Tuesday, September 13, 2011

I'm proud of Brazil

Here is a brief news article about a national campaign to rid Brazil of deadly weaponry. It's not the first time the government has given incentives for citizens to retire their weapons - and to receive amnesty if you turn in your guns.

A couple years ago there was a federal referendum to make gun ownership illegal.  But, what do you know, the National Rifle Association from the USA swooped in and poured millions into the campaign against the initiative. The people voted it down.

But in the end - the attitude here is MILES away from the knee-jerk pro-gun attitude that seems so prevalent in the States. Still, we have a ways to go.  But it's great to see that so many people responded to the first wave of the campaign.


Brazil destroys 22,000 arms in major campaign

RIO DE JANEIRO, Sept. 12 (Xinhua) -- The Brazilian Justice Ministry said Monday it had successfully concluded the first phase of an ambitious nationwide disarmament campaign with the collection and destruction of over 22,200 firearms.

The ministry said in a statement that the number of weapons collected between May 6 and Sept. 9 was 20 times higher than that in the first four months of the year, prior to the start of the government's disarmament campaign.

The weapons collected by the Federal Police were 10,828 revolvers and 3,734 heavy firearms, including 302 rifles, 2,562 shotguns, 716 carbines and seven machine guns.

The government attributed the success of the campaign to the policy that allowed people to turn in arms anonymously.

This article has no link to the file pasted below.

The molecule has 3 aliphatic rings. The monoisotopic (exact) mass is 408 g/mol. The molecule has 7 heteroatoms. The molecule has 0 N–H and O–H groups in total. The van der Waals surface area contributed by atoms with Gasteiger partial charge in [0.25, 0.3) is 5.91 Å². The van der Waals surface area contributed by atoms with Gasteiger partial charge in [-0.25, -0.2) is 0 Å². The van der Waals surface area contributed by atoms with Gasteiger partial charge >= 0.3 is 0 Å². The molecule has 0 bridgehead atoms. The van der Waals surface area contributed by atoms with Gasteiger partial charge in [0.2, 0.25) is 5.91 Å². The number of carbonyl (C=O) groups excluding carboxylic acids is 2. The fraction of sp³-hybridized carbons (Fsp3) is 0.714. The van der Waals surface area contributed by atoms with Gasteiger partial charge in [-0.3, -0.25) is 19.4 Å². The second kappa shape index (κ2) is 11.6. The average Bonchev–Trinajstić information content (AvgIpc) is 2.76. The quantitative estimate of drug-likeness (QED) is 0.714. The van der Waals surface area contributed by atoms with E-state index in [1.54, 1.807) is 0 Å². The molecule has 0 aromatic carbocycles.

"The anonymity made it possible for the owners of those weapons to deliver them without fear of punishment," Justice Minister Jose Eduardo Cardozo told a press conference.

In addition to offering owners of illegal weapons anonymity, the government also paid 100 to 300 reais (60 to 180 U.S. dollars) for each weapon delivered.

The Justice Ministry has spent two million reais (1.17 million U.S. dollars) so far in order to retract weapons from the public domain.

The state of Sao Paulo, which has been known for one of the highest per-capita murder rates in the world for years, topped the list by collecting 5,349 arms, followed by 2,641 weapons in Rio Grande do Sul, 2,602 in Rio de Janeiro, 1,776 in Pernambuco and 1,572 in Minas Gerais.

Over 570,000 weapons have been collected and destroyed by the Brazilian authorities between 2004 and 2008 through a number of programs, while another 500,000 were handed over since 2008 when the government started promoting disarmament more aggressively.

Cardozo said the main goal of the campaign was to "promote a culture of peace in Brazil."

The second phase of the campaign was launched Monday, with a new series of ads featured on television, radio, the Internet, newspapers and outdoor posters. This phase will last until Dec. 31, this year.

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